“His voice just roared over you,” producer Leon Huff said about the gifted performer whose rich baritone was simultaneously smooth and raw. With the release of Harold Melvin and the Blue Notes’ self-titled debut in 1972, a bearded Teddy Pendergrass soon became the king of ballads when the group’s dynamic second single “If You Don’t Know Me by Now” became a number-one hit across the country.
Having studied the moves of Jackie Wilson and other performers at the Uptown Theater when he was just a boy, Teddy knew that one had to be an excellent showman and he never failed when it was time to take it to the stage. Always known for his sharp suits and polished shoes, the immaculate singer was soon one of the hottest talents in the country.
From 1972 to 1975, Harold Melvin and the Blue Notes became one of the most popular groups in the world, releasing hit albums and singles that were always sung with soul, drama and sophistication by Pendergrass. Decades after their initial release, tracks like “The Love I Lost,” “Satisfaction Guaranteed (Or Take Your Love Back),” “Bad Luck,” “Don’t Leave Me This Way” and “Wake up Everybody” are still classics that resonates joy, pain and liberation to old fans and new listeners.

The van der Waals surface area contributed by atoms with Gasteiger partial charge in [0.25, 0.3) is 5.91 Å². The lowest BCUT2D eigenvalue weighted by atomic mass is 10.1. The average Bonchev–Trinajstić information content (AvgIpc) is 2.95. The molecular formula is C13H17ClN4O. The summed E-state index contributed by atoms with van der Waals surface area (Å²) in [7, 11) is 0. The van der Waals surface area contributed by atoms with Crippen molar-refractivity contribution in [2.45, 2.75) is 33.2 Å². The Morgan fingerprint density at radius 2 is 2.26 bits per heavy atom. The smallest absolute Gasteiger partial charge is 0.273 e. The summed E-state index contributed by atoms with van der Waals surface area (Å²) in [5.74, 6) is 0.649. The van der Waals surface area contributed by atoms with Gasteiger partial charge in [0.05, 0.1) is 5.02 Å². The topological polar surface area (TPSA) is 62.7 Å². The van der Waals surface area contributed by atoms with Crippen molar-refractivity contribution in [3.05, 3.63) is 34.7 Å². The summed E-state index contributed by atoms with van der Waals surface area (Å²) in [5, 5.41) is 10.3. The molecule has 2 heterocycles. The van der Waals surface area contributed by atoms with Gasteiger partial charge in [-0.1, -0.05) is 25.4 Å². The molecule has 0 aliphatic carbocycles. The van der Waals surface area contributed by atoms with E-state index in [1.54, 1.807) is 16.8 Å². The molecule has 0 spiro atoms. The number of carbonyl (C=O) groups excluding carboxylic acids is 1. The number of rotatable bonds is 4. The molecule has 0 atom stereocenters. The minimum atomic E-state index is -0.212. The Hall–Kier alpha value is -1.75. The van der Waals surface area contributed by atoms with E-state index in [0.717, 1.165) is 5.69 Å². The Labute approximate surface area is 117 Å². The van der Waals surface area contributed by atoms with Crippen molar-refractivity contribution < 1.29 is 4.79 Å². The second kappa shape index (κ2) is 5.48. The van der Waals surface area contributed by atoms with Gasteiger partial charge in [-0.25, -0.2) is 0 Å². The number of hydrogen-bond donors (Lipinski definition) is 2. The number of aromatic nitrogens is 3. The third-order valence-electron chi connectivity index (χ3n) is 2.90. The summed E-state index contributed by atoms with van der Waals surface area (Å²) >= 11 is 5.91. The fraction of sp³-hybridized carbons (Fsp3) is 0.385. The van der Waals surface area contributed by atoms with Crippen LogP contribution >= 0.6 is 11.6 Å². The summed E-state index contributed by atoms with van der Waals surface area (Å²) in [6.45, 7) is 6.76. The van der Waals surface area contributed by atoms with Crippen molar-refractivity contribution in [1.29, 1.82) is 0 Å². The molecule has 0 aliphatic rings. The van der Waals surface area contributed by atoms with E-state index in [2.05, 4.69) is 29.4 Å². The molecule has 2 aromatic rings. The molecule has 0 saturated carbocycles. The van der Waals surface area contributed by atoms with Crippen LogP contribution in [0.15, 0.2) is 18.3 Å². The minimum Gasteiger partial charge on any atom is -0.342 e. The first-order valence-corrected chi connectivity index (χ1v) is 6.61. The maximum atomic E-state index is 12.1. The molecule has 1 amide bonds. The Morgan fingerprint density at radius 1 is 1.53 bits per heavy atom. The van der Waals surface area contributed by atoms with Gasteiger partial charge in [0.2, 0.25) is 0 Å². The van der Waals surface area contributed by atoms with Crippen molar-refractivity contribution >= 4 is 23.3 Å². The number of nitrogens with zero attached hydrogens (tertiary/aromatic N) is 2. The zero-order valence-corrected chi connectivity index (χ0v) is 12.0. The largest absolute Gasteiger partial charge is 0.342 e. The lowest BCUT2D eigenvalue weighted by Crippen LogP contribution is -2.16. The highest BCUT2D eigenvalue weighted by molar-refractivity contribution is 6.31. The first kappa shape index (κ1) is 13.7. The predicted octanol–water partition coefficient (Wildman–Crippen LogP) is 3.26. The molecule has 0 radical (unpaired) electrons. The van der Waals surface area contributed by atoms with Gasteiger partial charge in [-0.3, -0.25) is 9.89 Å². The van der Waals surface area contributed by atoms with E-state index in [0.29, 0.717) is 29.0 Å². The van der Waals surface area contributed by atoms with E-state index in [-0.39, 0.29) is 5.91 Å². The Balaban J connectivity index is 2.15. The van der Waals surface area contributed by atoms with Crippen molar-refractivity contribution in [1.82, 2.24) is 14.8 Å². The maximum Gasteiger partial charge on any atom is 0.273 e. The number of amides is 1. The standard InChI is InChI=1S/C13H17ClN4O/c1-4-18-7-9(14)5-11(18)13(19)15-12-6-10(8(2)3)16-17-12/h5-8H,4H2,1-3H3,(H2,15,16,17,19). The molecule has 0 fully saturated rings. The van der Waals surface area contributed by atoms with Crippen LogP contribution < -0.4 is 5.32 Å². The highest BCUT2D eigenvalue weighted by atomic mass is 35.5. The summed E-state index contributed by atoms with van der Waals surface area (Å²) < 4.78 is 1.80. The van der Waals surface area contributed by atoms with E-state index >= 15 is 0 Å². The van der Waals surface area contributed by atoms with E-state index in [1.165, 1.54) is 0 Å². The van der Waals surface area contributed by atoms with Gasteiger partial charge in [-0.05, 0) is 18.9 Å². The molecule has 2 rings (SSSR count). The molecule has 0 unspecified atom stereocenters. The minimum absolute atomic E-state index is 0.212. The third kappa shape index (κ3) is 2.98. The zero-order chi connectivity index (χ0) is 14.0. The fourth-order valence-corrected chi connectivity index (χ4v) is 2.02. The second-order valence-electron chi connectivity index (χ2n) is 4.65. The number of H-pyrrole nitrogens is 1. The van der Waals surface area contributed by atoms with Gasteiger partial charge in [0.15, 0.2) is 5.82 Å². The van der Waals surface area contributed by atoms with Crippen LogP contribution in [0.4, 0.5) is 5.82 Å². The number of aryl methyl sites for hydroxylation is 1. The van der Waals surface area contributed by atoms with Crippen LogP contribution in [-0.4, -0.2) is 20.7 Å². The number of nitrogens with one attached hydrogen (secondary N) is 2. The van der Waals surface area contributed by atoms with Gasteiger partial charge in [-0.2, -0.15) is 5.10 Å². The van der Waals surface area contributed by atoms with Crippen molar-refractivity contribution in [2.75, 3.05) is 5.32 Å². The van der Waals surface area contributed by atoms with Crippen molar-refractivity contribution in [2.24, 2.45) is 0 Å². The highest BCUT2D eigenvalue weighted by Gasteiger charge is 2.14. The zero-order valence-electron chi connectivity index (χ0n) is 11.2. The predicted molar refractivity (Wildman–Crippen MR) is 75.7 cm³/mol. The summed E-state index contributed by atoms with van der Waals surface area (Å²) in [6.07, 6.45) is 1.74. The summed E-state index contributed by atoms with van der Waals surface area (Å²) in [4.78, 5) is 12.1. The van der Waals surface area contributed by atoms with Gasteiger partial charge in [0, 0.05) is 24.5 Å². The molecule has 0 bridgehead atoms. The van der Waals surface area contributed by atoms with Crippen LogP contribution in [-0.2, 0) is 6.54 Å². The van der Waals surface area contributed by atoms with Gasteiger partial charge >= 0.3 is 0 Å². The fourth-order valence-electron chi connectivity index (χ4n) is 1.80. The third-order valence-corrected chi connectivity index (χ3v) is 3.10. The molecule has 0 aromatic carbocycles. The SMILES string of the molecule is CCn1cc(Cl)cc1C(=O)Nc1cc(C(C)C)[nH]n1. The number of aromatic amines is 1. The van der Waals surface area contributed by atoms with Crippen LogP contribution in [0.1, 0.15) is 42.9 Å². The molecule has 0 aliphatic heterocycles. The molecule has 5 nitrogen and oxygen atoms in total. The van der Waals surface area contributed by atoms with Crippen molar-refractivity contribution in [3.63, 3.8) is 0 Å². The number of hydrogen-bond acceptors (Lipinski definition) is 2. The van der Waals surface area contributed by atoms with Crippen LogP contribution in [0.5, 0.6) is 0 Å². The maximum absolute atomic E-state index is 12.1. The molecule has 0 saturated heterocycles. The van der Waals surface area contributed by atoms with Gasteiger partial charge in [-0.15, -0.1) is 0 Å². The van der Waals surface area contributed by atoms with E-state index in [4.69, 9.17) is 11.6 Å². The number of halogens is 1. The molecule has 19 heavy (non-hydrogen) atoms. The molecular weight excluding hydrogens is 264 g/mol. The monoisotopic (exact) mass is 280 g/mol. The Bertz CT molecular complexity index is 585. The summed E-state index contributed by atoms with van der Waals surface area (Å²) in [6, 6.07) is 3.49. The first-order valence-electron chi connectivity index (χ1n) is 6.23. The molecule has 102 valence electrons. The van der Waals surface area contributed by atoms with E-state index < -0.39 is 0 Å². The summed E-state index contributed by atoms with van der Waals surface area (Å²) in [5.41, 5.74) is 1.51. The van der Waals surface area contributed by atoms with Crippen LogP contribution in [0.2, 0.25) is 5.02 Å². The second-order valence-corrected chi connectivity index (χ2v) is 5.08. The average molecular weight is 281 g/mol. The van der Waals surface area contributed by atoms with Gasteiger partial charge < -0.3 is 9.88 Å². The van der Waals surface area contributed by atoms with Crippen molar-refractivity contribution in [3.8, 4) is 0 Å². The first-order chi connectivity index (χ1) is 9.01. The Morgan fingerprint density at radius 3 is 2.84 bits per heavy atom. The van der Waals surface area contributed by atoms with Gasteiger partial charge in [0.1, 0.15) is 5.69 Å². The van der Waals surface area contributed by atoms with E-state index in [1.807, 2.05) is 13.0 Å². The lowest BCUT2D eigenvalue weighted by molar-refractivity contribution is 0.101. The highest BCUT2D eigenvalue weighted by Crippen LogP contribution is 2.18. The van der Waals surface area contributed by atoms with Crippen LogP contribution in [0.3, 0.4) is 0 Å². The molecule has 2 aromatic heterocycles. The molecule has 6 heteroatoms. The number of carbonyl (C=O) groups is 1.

Stepping into the solo spotlight in 1977 with his self-titled debut, Teddy Pendergrass put to rest any doubts that he could survive beyond the confines of the group. Selling more than a million copies, the album featured the smash singles “I Don’t Love You Anymore,” “You Can’t Hide From Yourself,” and “The More I Get the More I Want.”
It was also during this period, when Teddy Pendergrass started performing his world-famous “Ladies Only” tours that elevated his stature as one of the greatest R&B artists in history. With a gleaming smile and steam rising from his body, Teddy was a rhythmic sensation as thousands of fans showered him with gifts. From teddy bears (which many had nicknamed him) to other unmentionables, by the end of the night the stage was crowded with presents.